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Dr. Ian Crowe Participates in Discussion on the Vendée

Dr. Ian Crowe

Dr. Ian Crowe participates in an interview with Daniel Rabourdin for a docudrama focusing on “the hidden rebellion” of the Vendee region of France against French Revolutionaries. Crowe was consulted because of his expertise on Edmund Burke, one of the earliest critics against the French Revolution. (Photo by Mandy Corbin)

By Lauren Moye

BPC Staff Writer

MOUNT VERNON—On Thursday, Feb. 6, BPC History Professor Dr. Ian Crowe participated in a taped interview for an upcoming docudrama entitled “The Hidden Rebellion: the Untold Story Behind the French Revolution.” The docudrama focuses on a lesser-known episode in the French Revolution that involved the region in west-central France known as the Vendée. According to the description on “The Hidden Rebellion,” a group of people who opposed the anti-religious policies of the French Revolutionaries attempted to protect their clergymen. When the new government attempted to repress the internal dissent, it ultimately resulted in a slaughter of 150,000 citizens in the Vendée area. Crowe said, “I was asked to speak, partly to present the British perspective on a French event. More particularly, I was asked as a historian of Edmund Burke, because Burke appeared to recognize the dangerous and the violent aspects of the French Revolution and its potential for brutality and intolerance earlier than anybody else.”

Crowe is the director of the Edmund Burke Society of America. He is also the author of “Patriotism and Public Spirit,” a book published by Stanford University Press which focuses on the early writings of Burke. Burke was Irish-born and became a member of British Parliament in 1765. He held this role for nearly thirty years, resigning in 1794. “He never held the highest office in government,” Crowe explained, “But he was a great parliamentary speaker and was involved in a number of significant campaigns during his lifetime, one of which was sympathy for the American Revolutionaries in the 1770s. Another was his early oppositions to the French Revolution.” In 1790, Edmund Burke wrote a book entitled “Reflections on the Revolution in France.” Later, this became known as one of the most penetrating criticisms of the French Revolution.

One of Burke’s greatest criticisms focused on the political inexperience of those who rose to power during the French Revolution. Burke viewed them as people who deal in ideas only. He was suspicious of people who relied too heavily upon “Reason,” no matter how innocent their ultimate goal was. Burke summed up these French Revolutionary leaders with some memorable phrases: “Their humanity is at their horizon, and like the horizon it always runs before them.” “Something they must destroy, or they seem to themselves to exist for no purpose.”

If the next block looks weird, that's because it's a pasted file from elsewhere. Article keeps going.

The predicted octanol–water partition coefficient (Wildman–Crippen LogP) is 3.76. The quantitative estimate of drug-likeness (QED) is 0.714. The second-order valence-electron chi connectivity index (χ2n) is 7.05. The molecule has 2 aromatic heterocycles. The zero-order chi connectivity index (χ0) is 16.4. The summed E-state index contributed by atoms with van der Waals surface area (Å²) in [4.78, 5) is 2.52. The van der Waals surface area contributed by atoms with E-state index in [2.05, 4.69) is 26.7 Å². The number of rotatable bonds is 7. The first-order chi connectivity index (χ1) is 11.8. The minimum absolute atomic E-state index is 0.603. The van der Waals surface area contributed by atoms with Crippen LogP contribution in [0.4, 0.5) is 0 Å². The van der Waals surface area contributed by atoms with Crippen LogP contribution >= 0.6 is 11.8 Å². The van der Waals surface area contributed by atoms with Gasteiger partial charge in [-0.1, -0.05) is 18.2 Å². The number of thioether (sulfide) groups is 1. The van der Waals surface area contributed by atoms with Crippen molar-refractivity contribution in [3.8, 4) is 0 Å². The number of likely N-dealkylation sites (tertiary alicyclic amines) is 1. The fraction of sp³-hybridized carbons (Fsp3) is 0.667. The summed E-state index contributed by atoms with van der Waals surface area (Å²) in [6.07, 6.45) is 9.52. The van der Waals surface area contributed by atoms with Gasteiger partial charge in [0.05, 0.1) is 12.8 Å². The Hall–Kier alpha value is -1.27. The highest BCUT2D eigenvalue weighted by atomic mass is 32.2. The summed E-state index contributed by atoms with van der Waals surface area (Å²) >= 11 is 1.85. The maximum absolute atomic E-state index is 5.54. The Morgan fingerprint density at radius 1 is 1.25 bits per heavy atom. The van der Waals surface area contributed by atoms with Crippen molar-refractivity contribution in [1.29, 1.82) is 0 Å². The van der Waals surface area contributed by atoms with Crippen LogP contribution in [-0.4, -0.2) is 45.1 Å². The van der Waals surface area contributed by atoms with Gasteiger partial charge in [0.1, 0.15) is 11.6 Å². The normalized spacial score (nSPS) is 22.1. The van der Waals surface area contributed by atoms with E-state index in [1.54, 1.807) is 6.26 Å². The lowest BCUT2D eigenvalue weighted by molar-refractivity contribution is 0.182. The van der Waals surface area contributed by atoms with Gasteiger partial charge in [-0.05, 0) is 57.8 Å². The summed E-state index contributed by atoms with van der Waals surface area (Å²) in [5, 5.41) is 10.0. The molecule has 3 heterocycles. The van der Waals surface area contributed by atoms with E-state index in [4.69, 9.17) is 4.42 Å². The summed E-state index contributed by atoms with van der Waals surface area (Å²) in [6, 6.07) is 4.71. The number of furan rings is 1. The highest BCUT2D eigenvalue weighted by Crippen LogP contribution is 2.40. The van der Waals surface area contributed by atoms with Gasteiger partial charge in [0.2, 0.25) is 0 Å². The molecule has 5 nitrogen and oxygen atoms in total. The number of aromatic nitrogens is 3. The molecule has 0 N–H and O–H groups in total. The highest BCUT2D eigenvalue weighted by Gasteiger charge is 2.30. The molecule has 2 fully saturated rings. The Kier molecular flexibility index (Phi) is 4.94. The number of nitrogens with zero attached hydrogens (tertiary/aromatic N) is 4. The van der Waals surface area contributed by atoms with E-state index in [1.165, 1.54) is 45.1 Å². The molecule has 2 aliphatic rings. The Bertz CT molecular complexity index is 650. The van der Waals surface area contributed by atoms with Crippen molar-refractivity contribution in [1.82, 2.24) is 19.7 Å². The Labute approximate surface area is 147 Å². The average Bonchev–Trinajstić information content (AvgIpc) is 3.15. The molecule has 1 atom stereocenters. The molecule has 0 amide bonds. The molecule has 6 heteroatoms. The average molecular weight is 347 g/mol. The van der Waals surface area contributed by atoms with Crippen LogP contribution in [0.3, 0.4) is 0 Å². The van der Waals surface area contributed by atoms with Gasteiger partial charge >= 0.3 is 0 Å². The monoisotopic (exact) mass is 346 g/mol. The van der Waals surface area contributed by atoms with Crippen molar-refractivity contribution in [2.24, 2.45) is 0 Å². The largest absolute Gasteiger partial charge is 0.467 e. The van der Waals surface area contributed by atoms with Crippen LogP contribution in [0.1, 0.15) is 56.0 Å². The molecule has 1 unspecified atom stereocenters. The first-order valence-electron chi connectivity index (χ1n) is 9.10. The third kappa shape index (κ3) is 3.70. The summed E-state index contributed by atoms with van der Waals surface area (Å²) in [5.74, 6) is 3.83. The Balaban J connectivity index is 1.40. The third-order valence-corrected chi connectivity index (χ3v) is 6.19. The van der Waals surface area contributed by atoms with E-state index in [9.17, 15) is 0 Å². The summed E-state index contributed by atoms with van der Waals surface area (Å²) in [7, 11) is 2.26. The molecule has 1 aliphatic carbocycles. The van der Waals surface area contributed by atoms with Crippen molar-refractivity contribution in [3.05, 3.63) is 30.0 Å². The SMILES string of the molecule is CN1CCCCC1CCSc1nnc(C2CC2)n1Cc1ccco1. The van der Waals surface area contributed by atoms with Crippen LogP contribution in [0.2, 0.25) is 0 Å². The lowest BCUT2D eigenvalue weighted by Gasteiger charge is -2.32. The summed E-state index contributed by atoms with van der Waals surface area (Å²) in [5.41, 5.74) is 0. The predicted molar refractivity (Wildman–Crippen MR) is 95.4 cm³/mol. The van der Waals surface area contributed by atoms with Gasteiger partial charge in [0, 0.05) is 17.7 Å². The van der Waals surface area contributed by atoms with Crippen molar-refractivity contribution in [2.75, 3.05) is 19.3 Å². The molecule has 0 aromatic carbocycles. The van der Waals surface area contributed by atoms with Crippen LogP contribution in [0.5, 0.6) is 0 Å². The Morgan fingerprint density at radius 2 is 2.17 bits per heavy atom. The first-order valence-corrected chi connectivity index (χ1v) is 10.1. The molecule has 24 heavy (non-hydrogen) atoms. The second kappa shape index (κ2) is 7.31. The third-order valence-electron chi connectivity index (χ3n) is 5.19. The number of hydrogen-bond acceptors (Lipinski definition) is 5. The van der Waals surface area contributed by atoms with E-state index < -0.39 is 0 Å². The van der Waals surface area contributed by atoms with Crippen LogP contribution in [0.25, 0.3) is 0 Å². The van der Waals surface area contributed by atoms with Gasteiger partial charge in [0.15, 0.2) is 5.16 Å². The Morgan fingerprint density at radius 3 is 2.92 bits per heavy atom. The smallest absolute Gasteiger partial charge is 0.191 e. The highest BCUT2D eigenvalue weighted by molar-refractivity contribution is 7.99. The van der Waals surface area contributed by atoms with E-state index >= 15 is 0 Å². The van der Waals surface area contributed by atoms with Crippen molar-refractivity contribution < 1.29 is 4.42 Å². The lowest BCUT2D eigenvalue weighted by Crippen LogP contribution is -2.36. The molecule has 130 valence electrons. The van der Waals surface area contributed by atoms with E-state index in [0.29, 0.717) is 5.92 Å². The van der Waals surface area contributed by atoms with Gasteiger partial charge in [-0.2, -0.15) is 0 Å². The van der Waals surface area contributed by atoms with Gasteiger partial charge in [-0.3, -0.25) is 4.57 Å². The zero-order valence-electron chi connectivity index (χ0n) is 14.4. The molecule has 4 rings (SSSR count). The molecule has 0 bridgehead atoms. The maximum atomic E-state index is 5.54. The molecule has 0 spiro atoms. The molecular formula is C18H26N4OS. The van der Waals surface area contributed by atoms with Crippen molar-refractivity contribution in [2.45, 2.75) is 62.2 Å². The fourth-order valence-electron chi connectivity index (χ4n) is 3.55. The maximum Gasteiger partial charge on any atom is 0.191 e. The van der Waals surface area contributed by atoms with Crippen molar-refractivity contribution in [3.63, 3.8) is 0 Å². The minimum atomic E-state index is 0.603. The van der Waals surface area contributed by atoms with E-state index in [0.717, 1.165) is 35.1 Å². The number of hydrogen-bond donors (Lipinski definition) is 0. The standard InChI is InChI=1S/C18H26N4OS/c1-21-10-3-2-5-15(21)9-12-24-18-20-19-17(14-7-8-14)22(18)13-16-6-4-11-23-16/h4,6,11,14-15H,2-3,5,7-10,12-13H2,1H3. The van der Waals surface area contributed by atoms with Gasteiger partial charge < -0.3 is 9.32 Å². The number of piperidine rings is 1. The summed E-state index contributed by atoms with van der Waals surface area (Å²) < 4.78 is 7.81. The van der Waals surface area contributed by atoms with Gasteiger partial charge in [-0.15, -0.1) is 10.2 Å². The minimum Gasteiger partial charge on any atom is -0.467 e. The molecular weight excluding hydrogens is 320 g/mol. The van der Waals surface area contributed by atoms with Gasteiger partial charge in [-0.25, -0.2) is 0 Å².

“[During the interview], I was trying to suggest how the events of the Vendée in some ways were an integral of the phenomenon that we call the French Revolution, even though many people would prefer to forget them nowadays or brush over the topic,” Crowe stated. To prepare for the interview, he revisited the events of the Vendée to become more familiar with them. “I did not realize when I started how significant Burke considered this episode of the Vendée. I knew he knew about it and that it validated his fears of the Republic, but I didn’t realize it was such a central focus for him.”

In closing, Crowe stated, “The general, broader subject of the docudrama is the threat to religious liberty and conscience by governments that can have apparently the best of motives. It’s the intolerance of toleration. People are no longer allowed, in a sense, to express things, or they are prevented from expressing things that are a part of their beliefs in the name of tolerance. It’s not like this is something that has just emerged, but it is clearly a problem that is going to concern Christians increasingly in a secularized environment.” He added, “Reminding people of this period of history is very important, because a lot of the more modern political systems took their examples from the French Revolution.”

Brewton-Parker College is the only accredited four-year Christian college south of Macon and north of Jacksonville, FL. The mission of Brewton-Parker College, a Georgia Baptist college, is to develop the whole student through the application of Biblically-centered truth to a liberal arts curriculum in a community of shared Christian values.

Visit Brewton-Parker College online at www.bpc.edu.

-BPC-

The mission of Brewton-Parker College, a Georgia Baptist college, is to develop the whole student through the application
of Biblically-centered truth to a liberal arts curriculum in a community of shared Christian values.
 
Brewton-Parker College is accredited by the Southern Association of Colleges and Schools Commission on Colleges to award associate and baccalaureate degrees. Contact the Commission on Colleges at 1866 Southern Lane, Decatur, Georgia 30033-4097 or call 404-679-4500 for questions about the accreditation of Brewton-Parker College.
 
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February 18, 2014 3:44 PM